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Home : News
NEWS | June 30, 2014

Arizona National Guard's weapons of mass destruction team trains for nationwide response

By Spc. Wesley Parrell Arizona National Guard

MESA, Ariz. - The Arizona National Guard’s weapons of mass destruction response force practiced loading vehicles and equipment on a C-17A Globemaster III at Williams Gateway Airport here to enhance rapid response capability June 24.

The mission of the 91st Civil Support Team is to support civil authorities at domestic chemical, biological, nuclear, radiological, or explosive incident sites with identification and assessment of hazards, advice and the coordination of military assets during emergencies and disasters anywhere within the United States. They fulfill a rotating on-call requirement with CST units across the country and must be ready to mobilize within minutes of receiving a request for support.

"Our unit covers a broad spectrum of requests for support," said Air Force Maj. Michael Spencer, operations officer for the 91st. "We have conducted stand-by support missions for local events such as the Super Bowl, Fiesta Bowl, Tempe Block Party and NASCAR. We have also responded to national incidents such as Hurricane Katrina and conducted support missions for the Winter Olympics in Salt Lake City. The requirement for us to effectively work with representatives from different agencies is very important."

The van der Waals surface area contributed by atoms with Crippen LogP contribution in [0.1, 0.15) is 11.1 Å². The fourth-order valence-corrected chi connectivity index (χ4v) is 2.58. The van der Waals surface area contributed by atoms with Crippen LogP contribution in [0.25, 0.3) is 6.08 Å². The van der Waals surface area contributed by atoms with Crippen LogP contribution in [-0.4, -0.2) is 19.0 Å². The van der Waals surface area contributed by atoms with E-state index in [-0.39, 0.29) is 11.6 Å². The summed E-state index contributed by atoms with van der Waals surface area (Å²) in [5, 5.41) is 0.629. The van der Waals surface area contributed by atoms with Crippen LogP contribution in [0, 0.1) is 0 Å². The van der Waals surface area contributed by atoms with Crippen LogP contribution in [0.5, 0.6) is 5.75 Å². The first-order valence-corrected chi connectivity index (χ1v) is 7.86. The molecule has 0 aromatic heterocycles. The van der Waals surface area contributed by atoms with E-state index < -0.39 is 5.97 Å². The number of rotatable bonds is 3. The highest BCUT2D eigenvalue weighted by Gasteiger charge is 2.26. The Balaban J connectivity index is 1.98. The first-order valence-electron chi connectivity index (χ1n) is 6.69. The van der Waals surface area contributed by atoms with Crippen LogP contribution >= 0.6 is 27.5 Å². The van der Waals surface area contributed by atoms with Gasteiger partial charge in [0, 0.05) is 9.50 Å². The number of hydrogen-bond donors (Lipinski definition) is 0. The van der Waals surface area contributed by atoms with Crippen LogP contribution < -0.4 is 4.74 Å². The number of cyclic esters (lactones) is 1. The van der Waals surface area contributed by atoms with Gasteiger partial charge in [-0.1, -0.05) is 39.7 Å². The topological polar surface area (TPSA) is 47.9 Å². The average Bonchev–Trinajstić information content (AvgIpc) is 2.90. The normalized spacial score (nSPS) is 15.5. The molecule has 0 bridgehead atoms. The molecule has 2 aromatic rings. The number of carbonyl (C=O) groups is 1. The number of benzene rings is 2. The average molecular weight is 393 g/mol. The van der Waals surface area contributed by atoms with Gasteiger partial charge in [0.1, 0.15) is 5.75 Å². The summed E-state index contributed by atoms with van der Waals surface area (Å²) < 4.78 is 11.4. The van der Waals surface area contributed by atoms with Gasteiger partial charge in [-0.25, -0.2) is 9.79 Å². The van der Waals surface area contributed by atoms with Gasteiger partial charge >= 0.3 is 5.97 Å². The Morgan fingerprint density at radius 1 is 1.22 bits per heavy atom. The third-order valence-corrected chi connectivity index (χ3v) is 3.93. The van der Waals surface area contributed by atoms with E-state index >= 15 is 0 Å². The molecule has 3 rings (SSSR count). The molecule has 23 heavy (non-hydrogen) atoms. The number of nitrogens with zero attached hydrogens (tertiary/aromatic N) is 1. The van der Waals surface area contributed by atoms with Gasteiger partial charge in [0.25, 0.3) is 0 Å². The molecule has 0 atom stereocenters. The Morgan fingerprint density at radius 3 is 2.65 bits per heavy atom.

To enhance the joint and total-force nature of the CST’s training, members of the Air Force Reserve’s 729th Airlift Squadron flew in a C-17A - a cargo aircraft that would support a CST deployment in a real-world scenario - from March Air Reserve Base in Riverside, California. Guard and Reserve Airmen and Soldiers worked together to static load three trucks and a trailer.

"The exposure to joint-service training such as this is an invaluable experience for our newer load masters," said Senior Master Sgt. Frank Gamache, load master for the 729th. "I have served over 26 years in the Air Force Reserve, with the 729th, and I learn something every time we train. To provide our younger load masters with a unique opportunity like this is great and something they can carry with them as their careers develop."

With 22 full-time members, the 91st trains over 2,200 hours a year and continuously develops relations with first responders throughout Arizona.

Arizona is scheduled to host the National Football League’s Pro Bowl and Super Bowl in 2015. According to Tech. Sgt. Istvan Kertesz, the tempo of support missions for those events is speeding up. "We are coming into the time of year that our schedule gets busy. As the sports season begins, the demands for our unit increase."